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Aging Japan gives birth to first 50-year corporate bond

Insurers and pension fund managers buy Mitsubishi Estate's superlong debt

Older Japanese participate in an exercise event at a temple in Tokyo. Saving for retirement has become a hot-button issue in Japan ahead of this summer's parliamentary elections.   © Reuters

TOKYO -- Corporate bond maturities are rising in Japan as insurers and pension fund managers look to align their portfolios to some of the word's longest life spans.

A life insurer was among the main buyers of Japan's first 50-year corporate bond issued by Mitsubishi Estate in April. Policyholders in their 30s and 40s who take out insurance to tide them over financially to age 100 and beyond are providing fuel for corporate Japan's ultra long-term fundraising.

"This is a bond issue that I can brag about throughout my career," said Toru Ueno, head of Mitsubishi Estate's finance unit, who was in charge of the sale of the 50-year corporate bonds. The 42-year-old Ueno will turn 92 when the debt matures.

The bond sale comes amid a renewed debate over pensions in Japan following a controversial government report -- later retracted -- forecasting how much individuals will need to save for their own old age.

"Who is going to buy it?" Such comments appeared on social media when news of the real estate developer's offering broke.

Even Japanese government bonds only offer a maximum maturity of 40 years. Nevertheless, although its bonds carry an annual yield of just 1.132%, demand exceeded initial estimates. In response, Mitsubishi Estate increased the issue to 15 billion yen ($139.7 million) up from 10 billion yen.

Mitsubishi Estate has been active in developing Tokyo's Marunouchi financial district for more than 100 years. The company has made full use of the Bank of Japan's negative interest rate policy to raise the capital for its long time horizons.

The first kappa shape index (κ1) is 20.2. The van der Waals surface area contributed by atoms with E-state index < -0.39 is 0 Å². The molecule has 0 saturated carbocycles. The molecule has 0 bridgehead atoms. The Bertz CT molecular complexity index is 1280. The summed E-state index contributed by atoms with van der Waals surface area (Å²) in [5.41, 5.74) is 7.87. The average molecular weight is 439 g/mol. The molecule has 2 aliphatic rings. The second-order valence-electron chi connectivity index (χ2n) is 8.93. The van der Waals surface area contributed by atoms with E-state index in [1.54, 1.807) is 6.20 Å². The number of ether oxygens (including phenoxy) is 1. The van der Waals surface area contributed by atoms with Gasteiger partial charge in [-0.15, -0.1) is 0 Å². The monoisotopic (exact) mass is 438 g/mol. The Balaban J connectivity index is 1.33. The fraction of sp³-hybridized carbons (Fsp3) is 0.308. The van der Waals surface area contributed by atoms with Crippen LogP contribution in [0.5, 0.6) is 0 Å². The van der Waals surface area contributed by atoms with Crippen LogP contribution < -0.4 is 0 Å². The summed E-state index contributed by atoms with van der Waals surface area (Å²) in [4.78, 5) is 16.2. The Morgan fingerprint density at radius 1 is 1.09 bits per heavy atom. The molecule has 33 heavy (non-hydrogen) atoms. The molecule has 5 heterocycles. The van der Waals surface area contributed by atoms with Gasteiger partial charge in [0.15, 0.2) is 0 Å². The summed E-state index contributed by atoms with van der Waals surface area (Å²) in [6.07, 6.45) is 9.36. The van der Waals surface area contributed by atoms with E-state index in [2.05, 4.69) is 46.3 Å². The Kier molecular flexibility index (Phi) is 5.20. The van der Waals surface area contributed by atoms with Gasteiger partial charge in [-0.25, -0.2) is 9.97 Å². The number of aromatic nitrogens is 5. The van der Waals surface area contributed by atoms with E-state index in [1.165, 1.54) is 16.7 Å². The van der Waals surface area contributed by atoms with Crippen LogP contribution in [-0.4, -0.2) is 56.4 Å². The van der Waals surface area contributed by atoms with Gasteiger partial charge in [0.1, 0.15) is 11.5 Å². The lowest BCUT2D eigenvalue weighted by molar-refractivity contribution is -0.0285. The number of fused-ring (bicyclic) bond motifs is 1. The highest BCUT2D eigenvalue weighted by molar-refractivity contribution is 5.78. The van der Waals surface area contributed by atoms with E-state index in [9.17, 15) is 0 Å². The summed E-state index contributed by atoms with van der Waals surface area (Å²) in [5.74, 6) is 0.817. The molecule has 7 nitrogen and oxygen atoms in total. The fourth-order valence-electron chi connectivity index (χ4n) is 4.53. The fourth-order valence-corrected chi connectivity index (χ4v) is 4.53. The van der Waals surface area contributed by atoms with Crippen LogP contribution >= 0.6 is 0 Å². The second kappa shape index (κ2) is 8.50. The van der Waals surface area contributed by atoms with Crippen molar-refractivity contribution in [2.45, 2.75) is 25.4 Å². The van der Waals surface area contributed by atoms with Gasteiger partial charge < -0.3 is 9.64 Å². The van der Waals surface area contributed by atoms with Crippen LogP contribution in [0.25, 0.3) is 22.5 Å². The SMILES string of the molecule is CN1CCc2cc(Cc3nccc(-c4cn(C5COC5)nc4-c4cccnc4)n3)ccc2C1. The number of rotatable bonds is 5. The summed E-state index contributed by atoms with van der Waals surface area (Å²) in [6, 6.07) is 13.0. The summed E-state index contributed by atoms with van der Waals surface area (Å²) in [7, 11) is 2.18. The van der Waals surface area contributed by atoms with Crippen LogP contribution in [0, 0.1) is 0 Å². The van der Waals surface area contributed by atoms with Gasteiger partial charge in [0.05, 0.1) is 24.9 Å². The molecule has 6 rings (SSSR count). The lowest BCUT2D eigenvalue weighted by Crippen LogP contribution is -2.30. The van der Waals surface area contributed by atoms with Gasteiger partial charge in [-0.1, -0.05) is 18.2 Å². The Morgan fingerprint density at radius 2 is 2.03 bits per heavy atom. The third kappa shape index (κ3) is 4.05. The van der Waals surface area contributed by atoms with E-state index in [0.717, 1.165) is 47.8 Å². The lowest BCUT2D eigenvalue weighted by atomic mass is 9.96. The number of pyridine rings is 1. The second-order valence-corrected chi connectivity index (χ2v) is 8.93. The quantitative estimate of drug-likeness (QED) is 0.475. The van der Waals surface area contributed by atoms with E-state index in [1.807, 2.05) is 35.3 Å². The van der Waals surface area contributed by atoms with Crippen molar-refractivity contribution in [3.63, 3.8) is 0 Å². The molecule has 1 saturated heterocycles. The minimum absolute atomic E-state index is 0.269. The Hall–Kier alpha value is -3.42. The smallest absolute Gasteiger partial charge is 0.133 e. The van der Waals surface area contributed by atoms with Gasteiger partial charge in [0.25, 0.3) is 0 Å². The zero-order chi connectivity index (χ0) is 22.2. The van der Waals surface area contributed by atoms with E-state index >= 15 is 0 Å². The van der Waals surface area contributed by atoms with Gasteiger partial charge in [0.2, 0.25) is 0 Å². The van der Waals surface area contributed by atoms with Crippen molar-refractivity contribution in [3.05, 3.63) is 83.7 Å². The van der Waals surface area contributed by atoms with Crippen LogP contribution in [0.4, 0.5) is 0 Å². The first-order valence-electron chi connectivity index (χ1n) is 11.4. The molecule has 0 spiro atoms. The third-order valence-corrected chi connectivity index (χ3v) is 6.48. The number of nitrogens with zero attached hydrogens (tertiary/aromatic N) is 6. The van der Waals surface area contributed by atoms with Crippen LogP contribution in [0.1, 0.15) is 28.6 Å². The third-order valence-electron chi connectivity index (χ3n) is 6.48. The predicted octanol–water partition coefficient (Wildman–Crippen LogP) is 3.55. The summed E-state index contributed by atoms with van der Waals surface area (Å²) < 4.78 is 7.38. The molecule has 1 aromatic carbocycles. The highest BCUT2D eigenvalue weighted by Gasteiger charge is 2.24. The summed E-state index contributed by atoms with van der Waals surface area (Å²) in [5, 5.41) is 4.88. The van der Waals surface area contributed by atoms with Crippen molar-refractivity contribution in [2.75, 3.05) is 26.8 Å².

Buyers included asset managers with pension funds, regional financial institutions and insurers. But the biggest buyer was Sony Life Insurance, according to sources. Japan's first 50-year corporate bond issue would not have been possible without demand from Sony Life.

Life insurers, which sign long contracts with policyholders, tend to favor bonds with matching maturities because that will help them meet future payout obligations. Most of Sony Life Insurance's customers are in their 30s and 40s. The policies they issue will thus tend to have longer maturities than those of their competitors.

Mitsubishi Estate's Otemachi Park Building: The developer recently issued Japan's first 50-year corporate bond to meet its need for ultra long-term funds. (Photo by Rie Ishi)

The average life expectancy in Japan reached a record 87.26 years for women and 81.09 years for men in 2017. If it becomes commonplace for Japanese to live well beyond 100, "signing a whole-life contract with a 30-year-old customer means we will incur liabilities of about 70 years," said Katsuhiko Oka, senior vice president of Sony Life's investment division.

As of the end of March, the average remaining maturity of bonds owned by Sony Life as financial assets was 21.8 years. Unless it is able to lengthen those maturities in line with rising life expectancy, the gap between its assets and liabilities will grow. Sony Life's purchase of 50-year corporate bonds is a response to the growing longevity of Japanese.

Other companies are moving in the same direction. East Japan Railway also plans to issue 50-year bonds soon. The company will use the funds, which it can now raise at a lower cost than issuing shares, to build and maintain infrastructure.

Unlike life insurers, it is difficult for banks to offer ultralong loans because the maturity of their liabilities -- that is, customer deposits -- is short.

"We just can't offer loans that long," said one loan officer with a megabank when he called Mitsubishi Estate's finance unit immediately after the company announced the bond issue.

In postwar Japan, most companies raised growth capital from banks, while bonds were seen as complementary. If more companies start issuing ultralong bonds, the structure of corporate Japan's fundraising could change.

The nest eggs of relatively young people who grew up in the Heisei era are supplying risk capital to companies and supporting their growth in the current Reiwa era. Longer-lived Japanese and the BOJ's negative interest-rate policy are combining to create a new flow of funds.

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